A divided City Council narrowly approved a long-range master plan intended to make Mansfield’s streets more bike friendly, but they opted for a bare-bones initial investment.
Under the 30-year, $6.78 million plan, the city would spend $100,000 annually over the next three years mostly for street signs and some lane markings to alert motorists and provide cyclists a little more protection.
No other funding was committed to the overall master plan, which outlines a wide range of signs, striping, bike lanes and other improvements to 105 miles of Mansfield roadway.
The start-up funding will come not from the city’s general fund budget but from the Park Facilities Development Corp., which administers a half-cent sales tax for park projects. The park board has been setting aside $100,000 annually the past several years to pay for future on-street biking improvements.
The originally proposed $11.1 million On-Street Bicycle Master Plan has been in development since last summer by the city park staff and the consulting firm Kimley-Horn and Associates. The proposal was slashed after earlier work sessions in which council members complained about costs and the potential for increased traffic congestion.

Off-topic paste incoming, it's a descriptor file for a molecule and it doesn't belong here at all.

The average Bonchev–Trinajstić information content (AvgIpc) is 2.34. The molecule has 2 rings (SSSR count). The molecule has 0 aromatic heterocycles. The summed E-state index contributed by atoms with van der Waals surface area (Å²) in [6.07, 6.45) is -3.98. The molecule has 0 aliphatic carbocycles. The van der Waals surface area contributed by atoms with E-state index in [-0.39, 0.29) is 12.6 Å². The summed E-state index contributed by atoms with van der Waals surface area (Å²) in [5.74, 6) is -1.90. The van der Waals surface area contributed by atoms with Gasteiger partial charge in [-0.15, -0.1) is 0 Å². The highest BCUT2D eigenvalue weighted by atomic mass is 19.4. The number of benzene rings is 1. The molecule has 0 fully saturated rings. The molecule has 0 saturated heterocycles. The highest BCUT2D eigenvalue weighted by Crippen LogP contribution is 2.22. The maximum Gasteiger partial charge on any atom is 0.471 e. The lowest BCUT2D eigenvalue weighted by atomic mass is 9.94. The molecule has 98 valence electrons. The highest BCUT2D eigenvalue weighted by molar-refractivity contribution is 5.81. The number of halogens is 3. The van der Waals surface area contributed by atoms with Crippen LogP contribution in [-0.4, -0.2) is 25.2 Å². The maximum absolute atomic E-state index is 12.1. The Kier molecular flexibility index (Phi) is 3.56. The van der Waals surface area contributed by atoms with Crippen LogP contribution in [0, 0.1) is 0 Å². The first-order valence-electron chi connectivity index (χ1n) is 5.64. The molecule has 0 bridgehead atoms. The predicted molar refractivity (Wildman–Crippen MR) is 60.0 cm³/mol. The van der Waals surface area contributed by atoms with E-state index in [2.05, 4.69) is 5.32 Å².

The revised plan of $6.78 million was presented at the May 12 council meeting for discussion. It included the quick-start $300,000 alternative to improve chances of approval.
It was just enough. After a long debate Tuesday, the council approved the resolution 4-3. Mayor David Cook, Larry Broseh, Stephen Lindsey and Brent Newsom voted for the measure; Cory Hoffman, Darryl Haynes and Wendy Burgess voted against.
“I’d rather spend the $6 million on [park] land acquisition and finishing out the linear park,” said Hoffman, the most outspoken opponent of both the long-range and the $300,000 start-up program.
Lindsey, an avid bicyclist and the leading proponent, said that making streets more accessible to bicyclists is a quality-of-life enhancement like expanding parks and trails that makes Mansfield a more attractive place to live and work. Other major projects that involved city investment — such as Hawaiian Falls, Big League Dreams and the Mansfield National Golf Club — required time to prove their worth, he said.
“All of those things were criticized as wasteful spending or not returning any value, and now they all return value,” Lindsey said.
Street-biking advocates argue that riding not only improves health, but can reduce traffic as more people switch from cars to bikes. And it improves safety for bike riders, who have a legal right to share the street, advocates contend.
But council opponents questioned how many riders would be served by such a major long-term investment and said bikers are more likely to add to traffic congestion than to its relief.